BAGHDAD: Waving his hands wildly in the air, Abdel Al-Khafaji explains that it should not take four hours of security holdups to reach Baghdad airport’s check-in queue … and yet further delays.
"It is really bad," says the 70-year-old Iraqi exile, trying to head home to Denmark, where he has lived for the past 16 years, after a holiday.
"Before, everything was well-managed but now it is so complicated, not just security but the whole process of travel," he says, remarking on the relative ease with which he moved around before the ouster of Saddam Hussein in 2003.
Khafaji is among many passengers whom the man in charge of Iraq’s airports has to impress.
Adnan Blebil, director general of the Iraqi Civil Aviation Authority, has grand plans for Baghdad Airport, 16 km west of the capital, which until the 2003 US-led invasion was known as Saddam International Airport.
More than a decade of UN sanctions followed Saddam Hussein’s August 1990 invasion of Kuwait, which closed down Iraq’s airports and forced travelers to take the long, costly and at times perilous overland route from Amman.
It left a bitter economic legacy that Blebil intends to reverse. His major problem, however, is securing the five to seven billion dollars needed to make his plans a reality.
"I would like to see European countries, such as France and Germany, come here (and invest), but for some reason they are waiting," says Blebil, 55, a graduate of the Central School of Planning and Statistics in Warsaw.
Billions of dollars are needed, he says, to upgrade the airport’s interior, passenger facilities and infrastructure so that it is on a par with Dubai, the only Middle East airport in the world’s top-30 in terms of passenger numbers.
Government rules and the lack of a satisfactory investment law are among the other barriers inhibiting his vision of an airport campus filled with hotels, banks, convention centres, a business park, cargo village, and shops.
Transport ministry figures show 807,848 passengers landed or took off from the airport last year, compared to more than 37 million in Dubai, according to 2008 figures provided by global monitor Airports Council International.
Although regionally-based carriers Turkish Airlines and Etihad Airways are among those to launch services from Baghdad recently, with Emirates and Lufthansa due to follow this summer, the reason for a lack of greater investment seems obvious.
The road — known as "Route Irish" — from the airport to the capital was nicknamed "RPG (rocket-propelled grenade) alley," after insurgents fired rockets and small arms at passing vehicles in the wake of the invasion.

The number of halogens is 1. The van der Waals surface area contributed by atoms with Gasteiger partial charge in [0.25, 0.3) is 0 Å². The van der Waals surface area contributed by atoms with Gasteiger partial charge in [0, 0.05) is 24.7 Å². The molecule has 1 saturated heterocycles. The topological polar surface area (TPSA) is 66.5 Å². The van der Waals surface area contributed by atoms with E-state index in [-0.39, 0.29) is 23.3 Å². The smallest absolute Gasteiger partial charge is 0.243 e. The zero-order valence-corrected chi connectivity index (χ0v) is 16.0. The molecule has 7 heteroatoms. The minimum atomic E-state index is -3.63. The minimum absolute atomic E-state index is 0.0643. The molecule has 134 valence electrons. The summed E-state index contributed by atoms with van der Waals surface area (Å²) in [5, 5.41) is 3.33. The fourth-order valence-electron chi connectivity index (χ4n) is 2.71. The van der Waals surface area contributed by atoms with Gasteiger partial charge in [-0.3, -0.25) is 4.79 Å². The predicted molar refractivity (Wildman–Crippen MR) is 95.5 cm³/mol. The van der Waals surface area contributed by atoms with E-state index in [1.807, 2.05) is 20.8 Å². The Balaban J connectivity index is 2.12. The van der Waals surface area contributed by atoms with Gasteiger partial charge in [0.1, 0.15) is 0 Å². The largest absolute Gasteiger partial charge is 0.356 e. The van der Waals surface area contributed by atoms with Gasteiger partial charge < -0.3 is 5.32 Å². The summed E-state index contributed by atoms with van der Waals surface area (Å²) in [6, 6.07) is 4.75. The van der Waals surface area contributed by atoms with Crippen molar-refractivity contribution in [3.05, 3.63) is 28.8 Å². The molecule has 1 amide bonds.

There are now few security incidents along the heavily-protected highway, whose three lanes have speed limits of 60, 80 and 100 km/h.
The restrictions are routinely ignored by drivers on the return route to the city, betraying its history as one of the most dangerous in the world.
Aircraft were routinely shot at and a DHL Airbus cargo plane was hit by a surface-to-air missile eight months after the invasion, although it managed to land safely.
The normal flight path took planes into the heart of Anbar province, the home of the insurgency, and the risk of being shot down led planes to adopt a so-called corkscrew take-off and landing where they repeatedly circled the airport to gain elevation and stay out of the reach of missiles.
Seven years later, however, a series of checkpoints along the route to the airport and a plethora of security staff, ironically, makes it the most secure in the world, the airport boss argues.
"It’s the safest airport I know because of the military forces that surround it," says Blebil, who returned to Iraq after the war and has been in his job since 2005, having previously worked in the United Arab Emirates and Yemen.
"We have very strict procedures and 660 security staff," which equates to a dominant force when compared with a total of 600 other workers at the airport.
Although security has improved in Iraq in the past two years, the difficulty of squaring private foreign investment with Baghdad’s all-dominant public sector remains a headache.
"We really need to develop the investment law," says Blebil, alluding to various financial restrictions by Iraq’s government, including prohibitions on foreign companies owning land.
The disruption of a Baghdad-London service launched by national carrier Iraqi Airways, which led to the airline boss’s passport being confiscated and a chartered plane being impounded on its maiden and so-far only flight to the British capital, have not boosted credibility among investors.
It is all rather symptomatic of an industry trying to pick up the pieces after the flight embargo and several wars, says Blebil.
During most of the Iran-Iraq war of the 1980s, Saddam’s regime imposed a travel ban on Iraqis to curb capital flight, draft-dodgers and a brain drain.
With no such restrictions in place now, Blebil is upbeat.
"The country needs us, so we will make it happen somehow. We cannot wait for the French, German or American investors forever," he says.